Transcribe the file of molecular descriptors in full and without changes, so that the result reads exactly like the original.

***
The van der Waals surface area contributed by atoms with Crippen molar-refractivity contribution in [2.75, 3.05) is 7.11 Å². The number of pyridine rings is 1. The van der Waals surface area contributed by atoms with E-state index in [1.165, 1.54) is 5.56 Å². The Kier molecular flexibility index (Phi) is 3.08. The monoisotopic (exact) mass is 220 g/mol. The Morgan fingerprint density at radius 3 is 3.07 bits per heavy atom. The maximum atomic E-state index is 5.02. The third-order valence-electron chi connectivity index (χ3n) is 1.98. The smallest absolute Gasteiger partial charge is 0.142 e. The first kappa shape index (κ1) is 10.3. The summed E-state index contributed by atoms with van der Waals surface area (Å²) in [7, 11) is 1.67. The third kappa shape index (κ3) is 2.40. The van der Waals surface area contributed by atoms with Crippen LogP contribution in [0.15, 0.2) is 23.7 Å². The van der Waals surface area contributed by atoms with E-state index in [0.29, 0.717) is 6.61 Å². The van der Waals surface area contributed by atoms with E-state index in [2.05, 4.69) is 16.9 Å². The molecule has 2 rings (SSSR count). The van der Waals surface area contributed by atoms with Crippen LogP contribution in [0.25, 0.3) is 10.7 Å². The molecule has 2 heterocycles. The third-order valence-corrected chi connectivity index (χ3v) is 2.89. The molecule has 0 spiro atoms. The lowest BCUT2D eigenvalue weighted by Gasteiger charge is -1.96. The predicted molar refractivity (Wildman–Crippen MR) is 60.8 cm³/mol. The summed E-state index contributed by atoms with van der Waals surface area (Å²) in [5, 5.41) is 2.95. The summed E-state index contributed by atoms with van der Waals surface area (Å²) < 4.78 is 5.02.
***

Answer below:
The van der Waals surface area contributed by atoms with Crippen molar-refractivity contribution in [2.75, 3.05) is 7.11 Å². The number of pyridine rings is 1. The van der Waals surface area contributed by atoms with E-state index in [1.165, 1.54) is 5.56 Å². The Kier molecular flexibility index (Phi) is 3.08. The monoisotopic (exact) mass is 220 g/mol. The Morgan fingerprint density at radius 3 is 3.07 bits per heavy atom. The maximum atomic E-state index is 5.02. The third-order valence-electron chi connectivity index (χ3n) is 1.98. The smallest absolute Gasteiger partial charge is 0.142 e. The first kappa shape index (κ1) is 10.3. The summed E-state index contributed by atoms with van der Waals surface area (Å²) in [7, 11) is 1.67. The third kappa shape index (κ3) is 2.40. The van der Waals surface area contributed by atoms with Crippen LogP contribution in [0.15, 0.2) is 23.7 Å². The van der Waals surface area contributed by atoms with E-state index in [0.29, 0.717) is 6.61 Å². The van der Waals surface area contributed by atoms with E-state index in [2.05, 4.69) is 16.9 Å². The molecule has 2 rings (SSSR count). The van der Waals surface area contributed by atoms with Crippen LogP contribution in [0.25, 0.3) is 10.7 Å². The molecule has 2 heterocycles. The third-order valence-corrected chi connectivity index (χ3v) is 2.89. The molecule has 0 spiro atoms. The lowest BCUT2D eigenvalue weighted by Gasteiger charge is -1.96. The predicted molar refractivity (Wildman–Crippen MR) is 60.8 cm³/mol. The summed E-state index contributed by atoms with van der Waals surface area (Å²) in [5, 5.41) is 2.95. The summed E-state index contributed by atoms with van der Waals surface area (Å²) < 4.78 is 5.02.